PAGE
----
Unique case of cannabis hyperemesis syndrome in palliative care
The medical use of cannabis is growing. Medical marijuana may improve symptoms including pain and anorexia. While it may improve nausea and vomiting, it can rarely cause a hyperemesis syndrome with chronic use. Because this is a rare syndrome, case reports are important. A new case study has surprisingly shown that stopping cannabis use may not be necessary to alleviate cannabis hyperemesis syndrome. The case study and a review of the current literature on cannabis hyperemesis syndrome are published in Journal of Palliative Medicine.
Ileana Howard, MD, University of Washington and VA Puget Sound, Seattle, WA, presents the unique example of a patient with amyotrophic lateral sclerosis (ALS) receiving palliative care who was able to overcome the effects of nausea and vomiting linked to chronic cannabis use by markedly decreasing, but not discontinuing the use of cannabis. In the article entitled "Cannabis Hyperemesis Syndrome in Palliative Care: A Case Study and Narrative Review," Dr. Howard reported that the patient stopped using inhaled concentrated cannabis extracts, but continued to use oral whole plant-based edible cannabis, which eliminated the cannabis hyperemesis syndrome while sustaining the beneficial effects on other symptoms. This paper and the comprehensive literature review illustrate the challenges in diagnosis, assessment, and management of these patients by clinicians.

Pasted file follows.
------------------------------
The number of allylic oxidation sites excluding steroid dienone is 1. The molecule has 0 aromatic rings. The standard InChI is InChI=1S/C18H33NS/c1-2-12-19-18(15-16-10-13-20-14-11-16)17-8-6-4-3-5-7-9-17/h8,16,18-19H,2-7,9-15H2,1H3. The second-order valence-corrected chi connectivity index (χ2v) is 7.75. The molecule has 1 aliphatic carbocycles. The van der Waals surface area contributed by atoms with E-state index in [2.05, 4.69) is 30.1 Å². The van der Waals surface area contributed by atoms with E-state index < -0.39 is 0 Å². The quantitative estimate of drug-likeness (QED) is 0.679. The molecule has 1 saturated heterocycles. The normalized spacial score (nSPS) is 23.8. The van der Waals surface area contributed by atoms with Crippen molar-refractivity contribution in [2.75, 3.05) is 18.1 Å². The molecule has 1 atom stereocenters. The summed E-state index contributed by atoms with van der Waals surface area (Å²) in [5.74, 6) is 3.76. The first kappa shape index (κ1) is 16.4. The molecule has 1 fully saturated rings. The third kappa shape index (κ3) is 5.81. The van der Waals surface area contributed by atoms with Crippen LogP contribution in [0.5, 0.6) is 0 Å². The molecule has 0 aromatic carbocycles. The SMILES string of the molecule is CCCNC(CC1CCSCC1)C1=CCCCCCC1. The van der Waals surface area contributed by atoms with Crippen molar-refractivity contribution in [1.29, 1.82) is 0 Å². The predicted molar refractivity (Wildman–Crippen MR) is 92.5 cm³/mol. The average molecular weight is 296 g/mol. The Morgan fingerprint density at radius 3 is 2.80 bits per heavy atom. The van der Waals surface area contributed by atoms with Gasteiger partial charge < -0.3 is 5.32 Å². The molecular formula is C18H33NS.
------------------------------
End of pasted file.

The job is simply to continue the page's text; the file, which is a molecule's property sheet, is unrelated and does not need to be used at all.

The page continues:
Charles F. von Gunten, MD, Ph.D., Editor-in-Chief of Journal of Palliative Medicine and Vice President, Medical Affairs, Hospice and Palliative Medicine for the OhioHealth system, states: "This case study adds to our clinical ability to respond to rare adverse effects of medical cannabis use. Given the meteoric rise in the medical use of marijuana across the U.S. and around the world, it is essential to disseminate these clinical observations."